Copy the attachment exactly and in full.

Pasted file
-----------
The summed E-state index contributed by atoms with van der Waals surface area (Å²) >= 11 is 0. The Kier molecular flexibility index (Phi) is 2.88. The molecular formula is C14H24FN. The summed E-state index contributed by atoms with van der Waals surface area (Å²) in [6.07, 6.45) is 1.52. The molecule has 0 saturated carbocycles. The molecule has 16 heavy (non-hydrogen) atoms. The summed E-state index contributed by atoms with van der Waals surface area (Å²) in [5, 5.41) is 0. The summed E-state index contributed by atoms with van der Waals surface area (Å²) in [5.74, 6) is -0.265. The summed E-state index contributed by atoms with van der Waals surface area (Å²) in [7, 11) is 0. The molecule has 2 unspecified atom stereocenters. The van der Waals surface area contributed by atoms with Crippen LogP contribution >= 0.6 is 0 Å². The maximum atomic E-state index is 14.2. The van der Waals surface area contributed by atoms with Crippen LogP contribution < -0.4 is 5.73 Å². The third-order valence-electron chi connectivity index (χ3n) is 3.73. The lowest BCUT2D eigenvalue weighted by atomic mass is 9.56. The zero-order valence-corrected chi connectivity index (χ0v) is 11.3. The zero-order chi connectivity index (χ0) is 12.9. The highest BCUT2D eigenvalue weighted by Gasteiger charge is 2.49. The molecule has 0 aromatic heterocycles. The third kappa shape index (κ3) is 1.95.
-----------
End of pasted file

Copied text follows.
The summed E-state index contributed by atoms with van der Waals surface area (Å²) >= 11 is 0. The Kier molecular flexibility index (Phi) is 2.88. The molecular formula is C14H24FN. The summed E-state index contributed by atoms with van der Waals surface area (Å²) in [6.07, 6.45) is 1.52. The molecule has 0 saturated carbocycles. The molecule has 16 heavy (non-hydrogen) atoms. The summed E-state index contributed by atoms with van der Waals surface area (Å²) in [5, 5.41) is 0. The summed E-state index contributed by atoms with van der Waals surface area (Å²) in [5.74, 6) is -0.265. The summed E-state index contributed by atoms with van der Waals surface area (Å²) in [7, 11) is 0. The molecule has 2 unspecified atom stereocenters. The van der Waals surface area contributed by atoms with Crippen LogP contribution >= 0.6 is 0 Å². The maximum atomic E-state index is 14.2. The van der Waals surface area contributed by atoms with Crippen LogP contribution < -0.4 is 5.73 Å². The third-order valence-electron chi connectivity index (χ3n) is 3.73. The lowest BCUT2D eigenvalue weighted by atomic mass is 9.56. The zero-order valence-corrected chi connectivity index (χ0v) is 11.3. The zero-order chi connectivity index (χ0) is 12.9. The highest BCUT2D eigenvalue weighted by Gasteiger charge is 2.49. The molecule has 0 aromatic heterocycles. The third kappa shape index (κ3) is 1.95.